- The Washington Times - Monday, May 14, 2007

ANNAPOLIS — Gov. Martin O’Malley is set to sign a statewide smoking ban and tougher penalties for repeat child-sex offenders Thursday.

Advocates for tougher sex-crime penalties and state Republicans said they are pleased that Mr. O’Malley will sign what is known as Jessica’s Law, which they sponsored in the General Assembly session.

“The fact is [Mr. O’Malley] is a dad, and a good dad,” said Joan Harris, vice president of Citizens for Jessica’s Law in Maryland. “I can’t imagine him wanting to keep this from protecting the children of Maryland.”

The law will impose mandatory sentencing for repeat child-sex offenders.

Mrs. Harris helped lead a statewide lobbying campaign for the bill, whose passage was a surprise victory for Republicans in the Democrat-controlled General Assembly.

“I’m really glad that [Mr. O’Malley] is going to sign it,” said Sen. Nancy Jacobs, Harford County Republican and lead sponsor of the bill in the Senate. “So far he’s been a man of his word to me. I thank him and look forward to seeing him on Thursday.”

Mr. O’Malley also is set to make Maryland one of at least 17 states to ban smoking in bars and restaurants.

“The American Cancer Society is very excited about the governor signing this bill,” said Bonita Pennino, a spokeswoman for the American Cancer Society. “It will be a big victory for individuals in this state.”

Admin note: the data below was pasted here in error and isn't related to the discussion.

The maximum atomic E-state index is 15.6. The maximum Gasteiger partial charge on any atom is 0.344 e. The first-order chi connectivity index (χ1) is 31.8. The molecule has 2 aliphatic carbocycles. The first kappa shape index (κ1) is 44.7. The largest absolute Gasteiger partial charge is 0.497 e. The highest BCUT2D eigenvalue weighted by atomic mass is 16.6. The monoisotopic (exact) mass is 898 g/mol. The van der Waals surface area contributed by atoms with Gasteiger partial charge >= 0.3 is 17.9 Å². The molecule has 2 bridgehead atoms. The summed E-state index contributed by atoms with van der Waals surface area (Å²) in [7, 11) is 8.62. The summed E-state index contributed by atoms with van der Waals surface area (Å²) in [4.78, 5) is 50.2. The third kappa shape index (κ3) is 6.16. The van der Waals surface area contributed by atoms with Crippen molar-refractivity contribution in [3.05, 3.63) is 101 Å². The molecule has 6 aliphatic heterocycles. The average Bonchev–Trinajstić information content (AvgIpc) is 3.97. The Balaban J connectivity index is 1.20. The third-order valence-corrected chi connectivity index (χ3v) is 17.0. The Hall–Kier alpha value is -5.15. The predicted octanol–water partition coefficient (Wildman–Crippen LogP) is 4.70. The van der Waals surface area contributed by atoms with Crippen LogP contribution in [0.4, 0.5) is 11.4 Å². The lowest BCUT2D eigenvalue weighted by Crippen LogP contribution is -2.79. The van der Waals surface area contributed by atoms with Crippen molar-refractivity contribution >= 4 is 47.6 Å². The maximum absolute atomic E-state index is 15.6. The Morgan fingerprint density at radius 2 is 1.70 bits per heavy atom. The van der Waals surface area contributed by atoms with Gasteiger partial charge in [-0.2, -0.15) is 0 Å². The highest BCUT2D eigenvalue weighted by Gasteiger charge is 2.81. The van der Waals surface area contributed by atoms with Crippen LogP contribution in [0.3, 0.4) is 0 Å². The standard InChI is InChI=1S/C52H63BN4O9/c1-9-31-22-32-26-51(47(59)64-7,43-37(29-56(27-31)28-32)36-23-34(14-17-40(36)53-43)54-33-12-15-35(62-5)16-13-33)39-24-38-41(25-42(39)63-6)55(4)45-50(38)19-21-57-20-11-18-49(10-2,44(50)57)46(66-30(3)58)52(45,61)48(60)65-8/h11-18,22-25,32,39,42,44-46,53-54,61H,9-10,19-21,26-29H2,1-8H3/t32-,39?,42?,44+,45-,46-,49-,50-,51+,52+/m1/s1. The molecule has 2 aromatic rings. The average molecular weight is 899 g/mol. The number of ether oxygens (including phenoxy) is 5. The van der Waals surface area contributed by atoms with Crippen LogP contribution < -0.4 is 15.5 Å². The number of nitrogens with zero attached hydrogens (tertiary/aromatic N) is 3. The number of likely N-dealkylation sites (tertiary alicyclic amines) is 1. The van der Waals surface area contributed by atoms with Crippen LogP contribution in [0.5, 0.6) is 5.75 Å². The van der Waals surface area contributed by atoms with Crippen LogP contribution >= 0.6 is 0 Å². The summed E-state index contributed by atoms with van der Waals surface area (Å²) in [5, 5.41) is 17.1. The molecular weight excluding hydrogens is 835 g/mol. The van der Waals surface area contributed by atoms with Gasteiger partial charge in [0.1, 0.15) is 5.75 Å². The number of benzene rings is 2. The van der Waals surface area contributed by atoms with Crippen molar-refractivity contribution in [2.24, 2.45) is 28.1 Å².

Maryland banned smoking in public places indoors in 1995, but exempted bars and restaurants.

The statewide ban gained momentum this year after the Baltimore City Council voted to end smoking in bars and restaurants.

The law will takes effect Feb. 1, after state health officials draft regulations for bars and restaurants applying for three-year hardship waivers.

Mr. O’Malley, a Democrat, also is considering his first veto, of a bill that would grant repeat drug offenders the possibility of parole.

“I’m not inclined to sign that bill,” he said Thursday on WWRC-AM radio. “I’m not sure that I can sign a bill that would do away with the penalties we have in Maryland or lessen the penalties we have for second-time drug dealers.”

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